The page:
In the earthworm's immune system, cell adhesion, which occurs by putative receptors on leukocytes, is essential after recognition of self vs. non-self. Confrontation with foreign antigens is a normal event in the environment, replete with microbial pathogens that pose a threat to survival. To better understand what happens when an effector cell first recognizes a foreign target followed by its adhesion to it, isolated leukocytes, in sufficient quantities to be subjected to various analyses, have been extremely beneficial. In vitro approaches when accompanied by biochemical, immunological, and molecular technologies, have opened up new vistas concerning the immune response of earthworms and other invertebrates. The most recent discovery includes the preliminary identification of cell differentiation (CD) markers that play vital roles in recognitive and adhesive events. Certain leukocyte effectors show characteristics of natural killer (NK) cells that may act differently depending upon their source, whether autogeneic, allogeneic, xenogeneic, or expressed under normal or varying environmental conditions including exposure to xenobiotics. At the level of earthworm evolution, there is apparently a dissociation of phagocytosis from the process of killing by NK-like effectors. There are at least three future challenges. First, it is essential to determine the precise nature of the CD markers with respect to their molecular structure. Second, once their molecular and biochemical characteristics have been defined, the role of these markers in cellular and humoral mechanisms must be clarified in order to define effector cell products and resulting immune responses. Third, there is a need to differentiate between the several lytic factors that have been found in earthworms with respect to molecular structure, and biochemical and functional characterization.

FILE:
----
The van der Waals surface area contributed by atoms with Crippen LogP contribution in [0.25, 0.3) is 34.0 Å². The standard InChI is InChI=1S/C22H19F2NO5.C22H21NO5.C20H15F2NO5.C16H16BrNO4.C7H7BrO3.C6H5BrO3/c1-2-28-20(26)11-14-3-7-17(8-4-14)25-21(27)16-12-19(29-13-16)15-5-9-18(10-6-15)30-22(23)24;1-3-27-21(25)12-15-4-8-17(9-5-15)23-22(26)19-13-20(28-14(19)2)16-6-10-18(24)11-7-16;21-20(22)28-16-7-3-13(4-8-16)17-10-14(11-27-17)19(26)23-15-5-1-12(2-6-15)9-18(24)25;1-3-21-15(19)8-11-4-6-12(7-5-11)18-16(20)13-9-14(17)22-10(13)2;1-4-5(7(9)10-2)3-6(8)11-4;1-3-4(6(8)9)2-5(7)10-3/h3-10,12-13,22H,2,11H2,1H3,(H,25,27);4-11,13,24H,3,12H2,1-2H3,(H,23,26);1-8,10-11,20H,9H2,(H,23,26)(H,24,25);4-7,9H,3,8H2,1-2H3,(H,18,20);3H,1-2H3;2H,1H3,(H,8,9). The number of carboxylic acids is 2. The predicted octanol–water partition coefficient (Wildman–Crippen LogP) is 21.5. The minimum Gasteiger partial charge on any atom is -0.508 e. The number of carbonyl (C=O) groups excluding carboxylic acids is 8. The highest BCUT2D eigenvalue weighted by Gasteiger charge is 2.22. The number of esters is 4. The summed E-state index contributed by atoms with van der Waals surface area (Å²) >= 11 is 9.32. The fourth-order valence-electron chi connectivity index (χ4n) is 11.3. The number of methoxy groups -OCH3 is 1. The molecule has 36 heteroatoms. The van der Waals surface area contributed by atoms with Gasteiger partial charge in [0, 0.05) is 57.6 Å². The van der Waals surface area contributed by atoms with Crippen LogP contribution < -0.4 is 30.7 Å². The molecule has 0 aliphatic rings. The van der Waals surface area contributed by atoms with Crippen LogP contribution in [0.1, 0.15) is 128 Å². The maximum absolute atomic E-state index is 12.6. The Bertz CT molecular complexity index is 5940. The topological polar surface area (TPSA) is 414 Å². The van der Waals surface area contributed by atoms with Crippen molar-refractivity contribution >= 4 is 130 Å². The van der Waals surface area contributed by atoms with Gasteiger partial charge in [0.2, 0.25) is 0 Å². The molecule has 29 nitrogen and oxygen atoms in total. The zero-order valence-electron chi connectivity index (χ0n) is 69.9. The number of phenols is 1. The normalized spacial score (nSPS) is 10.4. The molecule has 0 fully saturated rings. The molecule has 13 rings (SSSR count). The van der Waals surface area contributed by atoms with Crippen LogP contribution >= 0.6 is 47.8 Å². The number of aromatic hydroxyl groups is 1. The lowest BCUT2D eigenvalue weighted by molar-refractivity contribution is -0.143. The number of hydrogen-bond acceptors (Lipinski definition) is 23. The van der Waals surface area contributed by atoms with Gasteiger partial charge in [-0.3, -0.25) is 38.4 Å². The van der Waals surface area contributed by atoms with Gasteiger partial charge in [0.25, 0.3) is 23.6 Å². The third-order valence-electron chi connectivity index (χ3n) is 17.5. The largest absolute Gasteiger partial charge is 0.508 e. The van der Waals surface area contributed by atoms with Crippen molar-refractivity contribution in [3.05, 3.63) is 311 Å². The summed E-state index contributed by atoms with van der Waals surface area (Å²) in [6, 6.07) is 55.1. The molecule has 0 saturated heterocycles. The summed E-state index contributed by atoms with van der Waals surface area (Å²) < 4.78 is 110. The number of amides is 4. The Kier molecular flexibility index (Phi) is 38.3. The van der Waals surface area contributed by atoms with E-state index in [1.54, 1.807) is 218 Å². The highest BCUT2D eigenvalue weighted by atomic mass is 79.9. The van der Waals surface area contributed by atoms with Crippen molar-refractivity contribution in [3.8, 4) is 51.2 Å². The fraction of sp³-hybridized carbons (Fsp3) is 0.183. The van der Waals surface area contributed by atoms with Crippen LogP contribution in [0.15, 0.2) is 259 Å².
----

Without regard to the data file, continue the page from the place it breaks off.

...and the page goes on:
|Number of pages||17|
|Journal||Microscopy Research and Technique|
|Publication status||Published - Feb 15 1999|
- Natural killer cells
- Receptor binding
ASJC Scopus subject areas
- Agricultural and Biological Sciences(all)